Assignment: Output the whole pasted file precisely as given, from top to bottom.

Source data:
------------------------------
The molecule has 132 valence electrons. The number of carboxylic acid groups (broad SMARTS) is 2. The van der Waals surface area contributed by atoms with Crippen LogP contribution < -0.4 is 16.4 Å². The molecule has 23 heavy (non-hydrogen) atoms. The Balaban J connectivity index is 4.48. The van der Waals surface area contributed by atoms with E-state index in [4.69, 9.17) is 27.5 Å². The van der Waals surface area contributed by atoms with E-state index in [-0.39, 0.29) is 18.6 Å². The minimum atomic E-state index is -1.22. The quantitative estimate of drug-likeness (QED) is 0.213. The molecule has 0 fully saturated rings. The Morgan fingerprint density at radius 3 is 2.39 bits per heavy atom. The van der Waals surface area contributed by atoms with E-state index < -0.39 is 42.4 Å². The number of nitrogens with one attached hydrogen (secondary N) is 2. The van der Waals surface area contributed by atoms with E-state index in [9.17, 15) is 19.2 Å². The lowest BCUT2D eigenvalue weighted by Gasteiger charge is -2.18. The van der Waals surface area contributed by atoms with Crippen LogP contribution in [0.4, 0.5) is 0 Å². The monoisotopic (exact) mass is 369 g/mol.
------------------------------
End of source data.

The molecule has 132 valence electrons. The number of carboxylic acid groups (broad SMARTS) is 2. The van der Waals surface area contributed by atoms with Crippen LogP contribution < -0.4 is 16.4 Å². The molecule has 23 heavy (non-hydrogen) atoms. The Balaban J connectivity index is 4.48. The van der Waals surface area contributed by atoms with E-state index in [4.69, 9.17) is 27.5 Å². The van der Waals surface area contributed by atoms with E-state index in [-0.39, 0.29) is 18.6 Å². The minimum atomic E-state index is -1.22. The quantitative estimate of drug-likeness (QED) is 0.213. The molecule has 0 fully saturated rings. The Morgan fingerprint density at radius 3 is 2.39 bits per heavy atom. The van der Waals surface area contributed by atoms with E-state index < -0.39 is 42.4 Å². The number of nitrogens with one attached hydrogen (secondary N) is 2. The van der Waals surface area contributed by atoms with E-state index in [9.17, 15) is 19.2 Å². The lowest BCUT2D eigenvalue weighted by Gasteiger charge is -2.18. The van der Waals surface area contributed by atoms with Crippen LogP contribution in [0.4, 0.5) is 0 Å². The monoisotopic (exact) mass is 369 g/mol.